Tom Enders, Airbus Group CEO, says it "would be nice if the ECB would help" lower the euro, and that the main focus for the group is to drive down its costs.» Read More
Deepening concern over the state of the U.S. economy and its impact on Europe will lead to further uncertainty in European stock markets next week, as investors look to interest-rate decisions from major central banks for reassurance.
The $19 billlion writedown at UBS has cheered some investors who think that the worst of the credit crunch is now over. But the European Central Bank still faces the prospect of falling growth and rising prices.
Euro zone manufacturing activity cooled in March, but there was the biggest growth split among leading economies in seven years, while price pressures spiralled higher, a survey showed on Tuesday.
A look at the data and happenings that shaped the first quarter for European businesses and markets.
After a dismal first quarter, investors look forward to what the spring has in store; but apart from a new gold rush and the euro rising further, there seems to be little to anticipate.
The central banks of Britain and Switzerland added extra funds to ease pressure on high interbank lending rates on Thursday, while the European Central Bank said it was ready to step in with extra cash.
Top central bankers warned on Wednesday there was no end in sight yet to the global credit crunch as German banking giant Deutsche said the crisis threatened its profit target for this year.
The European Central Bank is watching currency markets very closely, Vice President Lucas Papademos said in comments released on Tuesday.
The European Central Bank lent euro zone banks an extra 15 billion euros on Thursday to tide them over the Easter holiday period, although banks bid for four times as much.
The European Central Bank remains focused on its main aim of price stability, policymakers said on Monday, even though fresh fears of a worldwide credit crisis hammered financial markets.
European Central Bank President Jean-Claude Trichet said disorderly swings in currencies were undesirable, according to an interview with a French magazine published on Thursday.
The latest wave of the seven-month old global credit crisis intensified on Monday as interbank lending rates climbed again in Europe and Asia and the world's top central bankers said they were on high alert.
European Central Bank President Jean-Claude Trichet said on Monday that the bank is currently concerned about excessive movements in currency exchange rates which are undesirable for economic growth.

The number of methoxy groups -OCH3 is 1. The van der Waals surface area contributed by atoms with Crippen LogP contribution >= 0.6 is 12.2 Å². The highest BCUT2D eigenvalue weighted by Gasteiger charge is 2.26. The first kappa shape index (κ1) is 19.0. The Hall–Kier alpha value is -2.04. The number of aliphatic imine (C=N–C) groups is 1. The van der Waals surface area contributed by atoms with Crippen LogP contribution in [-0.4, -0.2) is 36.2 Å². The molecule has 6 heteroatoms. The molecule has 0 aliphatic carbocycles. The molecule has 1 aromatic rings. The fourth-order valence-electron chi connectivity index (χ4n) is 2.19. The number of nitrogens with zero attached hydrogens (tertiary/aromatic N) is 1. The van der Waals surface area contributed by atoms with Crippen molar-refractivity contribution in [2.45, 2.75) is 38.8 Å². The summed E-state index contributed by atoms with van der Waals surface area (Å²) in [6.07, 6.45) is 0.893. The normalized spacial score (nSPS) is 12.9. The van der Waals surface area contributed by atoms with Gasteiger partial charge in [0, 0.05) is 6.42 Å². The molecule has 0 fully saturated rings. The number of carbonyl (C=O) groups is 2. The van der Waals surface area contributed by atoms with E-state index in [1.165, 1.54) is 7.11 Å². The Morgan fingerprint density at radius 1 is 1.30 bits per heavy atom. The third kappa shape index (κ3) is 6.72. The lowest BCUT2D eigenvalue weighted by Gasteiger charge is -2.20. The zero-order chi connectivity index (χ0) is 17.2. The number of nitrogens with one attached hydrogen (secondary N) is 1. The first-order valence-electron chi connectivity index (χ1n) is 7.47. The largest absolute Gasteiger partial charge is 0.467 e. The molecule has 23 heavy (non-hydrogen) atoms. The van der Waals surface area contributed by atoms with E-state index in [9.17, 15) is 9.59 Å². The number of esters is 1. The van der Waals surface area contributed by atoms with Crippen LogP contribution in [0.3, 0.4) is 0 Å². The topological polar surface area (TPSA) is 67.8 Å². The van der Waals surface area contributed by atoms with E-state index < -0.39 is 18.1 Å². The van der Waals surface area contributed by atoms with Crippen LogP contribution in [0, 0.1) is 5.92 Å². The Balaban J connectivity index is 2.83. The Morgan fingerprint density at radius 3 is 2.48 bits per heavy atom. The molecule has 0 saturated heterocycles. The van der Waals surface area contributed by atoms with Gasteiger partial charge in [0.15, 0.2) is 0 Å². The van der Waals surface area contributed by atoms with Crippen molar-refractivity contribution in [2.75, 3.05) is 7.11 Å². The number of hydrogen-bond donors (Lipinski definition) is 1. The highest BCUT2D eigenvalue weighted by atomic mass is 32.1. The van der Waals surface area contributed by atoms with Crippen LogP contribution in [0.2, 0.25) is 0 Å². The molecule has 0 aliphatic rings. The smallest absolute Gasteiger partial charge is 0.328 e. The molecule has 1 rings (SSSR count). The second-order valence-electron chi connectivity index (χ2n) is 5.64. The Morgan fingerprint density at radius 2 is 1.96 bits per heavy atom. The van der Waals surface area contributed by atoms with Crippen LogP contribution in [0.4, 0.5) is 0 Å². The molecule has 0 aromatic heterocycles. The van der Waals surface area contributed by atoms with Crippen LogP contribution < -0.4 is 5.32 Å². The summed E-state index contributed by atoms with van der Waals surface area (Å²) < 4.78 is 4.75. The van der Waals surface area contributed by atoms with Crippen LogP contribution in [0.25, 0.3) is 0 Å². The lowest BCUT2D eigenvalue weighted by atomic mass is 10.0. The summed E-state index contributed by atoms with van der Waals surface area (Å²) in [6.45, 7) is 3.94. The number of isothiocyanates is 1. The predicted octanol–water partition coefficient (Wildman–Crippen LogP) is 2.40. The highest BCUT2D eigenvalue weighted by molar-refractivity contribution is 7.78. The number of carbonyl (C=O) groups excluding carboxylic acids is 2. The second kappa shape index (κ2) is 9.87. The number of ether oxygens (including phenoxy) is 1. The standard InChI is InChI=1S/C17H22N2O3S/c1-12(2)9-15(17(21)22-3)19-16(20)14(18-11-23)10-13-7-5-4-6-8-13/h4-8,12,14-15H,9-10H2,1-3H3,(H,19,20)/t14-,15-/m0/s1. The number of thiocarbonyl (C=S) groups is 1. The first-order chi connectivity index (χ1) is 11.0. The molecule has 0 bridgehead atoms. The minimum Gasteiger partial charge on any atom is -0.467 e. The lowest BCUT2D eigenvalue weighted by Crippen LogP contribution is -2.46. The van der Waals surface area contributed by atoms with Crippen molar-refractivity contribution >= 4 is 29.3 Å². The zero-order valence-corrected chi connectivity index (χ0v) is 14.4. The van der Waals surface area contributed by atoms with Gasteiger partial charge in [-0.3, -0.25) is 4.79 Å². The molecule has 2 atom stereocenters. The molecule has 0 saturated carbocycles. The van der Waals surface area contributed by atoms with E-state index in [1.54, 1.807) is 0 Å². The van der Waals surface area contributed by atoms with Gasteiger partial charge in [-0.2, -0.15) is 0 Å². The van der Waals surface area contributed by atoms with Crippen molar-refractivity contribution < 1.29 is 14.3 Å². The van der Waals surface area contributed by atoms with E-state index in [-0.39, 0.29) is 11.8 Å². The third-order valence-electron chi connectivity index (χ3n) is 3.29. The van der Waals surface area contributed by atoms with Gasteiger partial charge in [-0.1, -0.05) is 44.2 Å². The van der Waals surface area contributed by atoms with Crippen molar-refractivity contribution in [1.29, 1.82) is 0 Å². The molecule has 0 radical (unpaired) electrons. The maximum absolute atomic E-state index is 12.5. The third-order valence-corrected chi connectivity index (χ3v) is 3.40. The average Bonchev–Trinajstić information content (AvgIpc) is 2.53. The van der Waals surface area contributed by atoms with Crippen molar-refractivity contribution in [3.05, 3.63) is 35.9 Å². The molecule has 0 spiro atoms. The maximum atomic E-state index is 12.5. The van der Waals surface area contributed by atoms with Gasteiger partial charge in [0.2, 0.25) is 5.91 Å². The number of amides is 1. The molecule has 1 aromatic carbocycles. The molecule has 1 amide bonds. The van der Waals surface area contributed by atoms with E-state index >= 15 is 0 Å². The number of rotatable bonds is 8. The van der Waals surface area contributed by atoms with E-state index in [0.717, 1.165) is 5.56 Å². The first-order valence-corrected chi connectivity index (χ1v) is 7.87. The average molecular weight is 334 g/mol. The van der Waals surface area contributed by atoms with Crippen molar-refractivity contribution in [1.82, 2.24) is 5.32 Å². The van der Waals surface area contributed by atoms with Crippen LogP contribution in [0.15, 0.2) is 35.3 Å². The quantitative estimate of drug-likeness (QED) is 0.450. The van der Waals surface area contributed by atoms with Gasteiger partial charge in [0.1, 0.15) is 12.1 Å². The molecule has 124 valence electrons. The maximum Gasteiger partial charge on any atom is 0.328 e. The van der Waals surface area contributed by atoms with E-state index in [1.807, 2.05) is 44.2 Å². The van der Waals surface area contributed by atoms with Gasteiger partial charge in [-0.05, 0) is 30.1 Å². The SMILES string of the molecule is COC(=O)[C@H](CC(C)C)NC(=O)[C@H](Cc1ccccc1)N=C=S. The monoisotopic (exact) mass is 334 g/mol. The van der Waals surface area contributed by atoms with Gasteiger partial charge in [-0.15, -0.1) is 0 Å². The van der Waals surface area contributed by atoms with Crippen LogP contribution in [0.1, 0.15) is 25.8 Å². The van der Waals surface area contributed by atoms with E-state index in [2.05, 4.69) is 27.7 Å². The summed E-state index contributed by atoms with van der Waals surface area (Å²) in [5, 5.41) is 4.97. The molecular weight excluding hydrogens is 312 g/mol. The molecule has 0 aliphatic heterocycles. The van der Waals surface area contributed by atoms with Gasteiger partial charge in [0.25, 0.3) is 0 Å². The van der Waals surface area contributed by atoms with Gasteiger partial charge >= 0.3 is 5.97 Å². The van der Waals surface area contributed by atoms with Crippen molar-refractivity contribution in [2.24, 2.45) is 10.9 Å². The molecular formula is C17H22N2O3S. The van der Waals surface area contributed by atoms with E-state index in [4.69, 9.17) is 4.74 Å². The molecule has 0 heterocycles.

Euro zone services growth staged a partial comeback in February, in line with an earlier estimate, though a sharp divide in growth rates within the bloc poses a problem for the European Central Bank.
Euro zone economic growth is expected to slow to 1.8 percent this year from 2.7 percent in 2007, while inflation should stay well above the European Central Bank target, the European Commission said on Thursday.
The ECB decided to hold its main rate at 4% today, while the US Federal Reserve and the Bank of England have been cutting rates. See how the rates compare for the past 10 years...
The European Central Bank is likely to keep its title as the last inflation hawk standing at its rate-setting meeting Thursday, but as fears of a global economic slowdown grow, calls for easing will only increase.
When central bankers speak, markets listen. That's why we're all waiting for Fed Chairman Ben Bernanke's comments on the economy at 1 p.m. today. But it looks like European Central Bank President Jean-Claude Trichet beat him to the punch.
The same banks that demanded market forces be allowed to work in other indutries are now begging central banks for help.
"Drat!" you say. "Yawn! Not more morning notes. Not another string with market pearls of wisdom I might have to read."Fear not! I threaten you only with idle thoughts and random contemplations from the other side of the Big Pond (from beyond the Channel even). In other words, from parts of the world where a Hamburger doesn't necessarily come as a snack between two bits of a soggy roll, where a Frankfurter might well eat a wiener, and where cars -- oh, bliss! -- generally have a stick shift and a clutch!It's also from a part of the world -- eat your heart out, friends from the British Isles -- where you can travel from country to country without ever showing your passport and, more to the point, never have to change your money.OK, that also means the land where battalions of politicians argue passionately over the size, color and bending-angle (seriously!) of bananas, about what exactly passes for a standard-size €uro condom and acceptable work practices for a €uro chimney sweep. If that doesn't justify the title of this blog -- €urocentric -- then I don't know what does.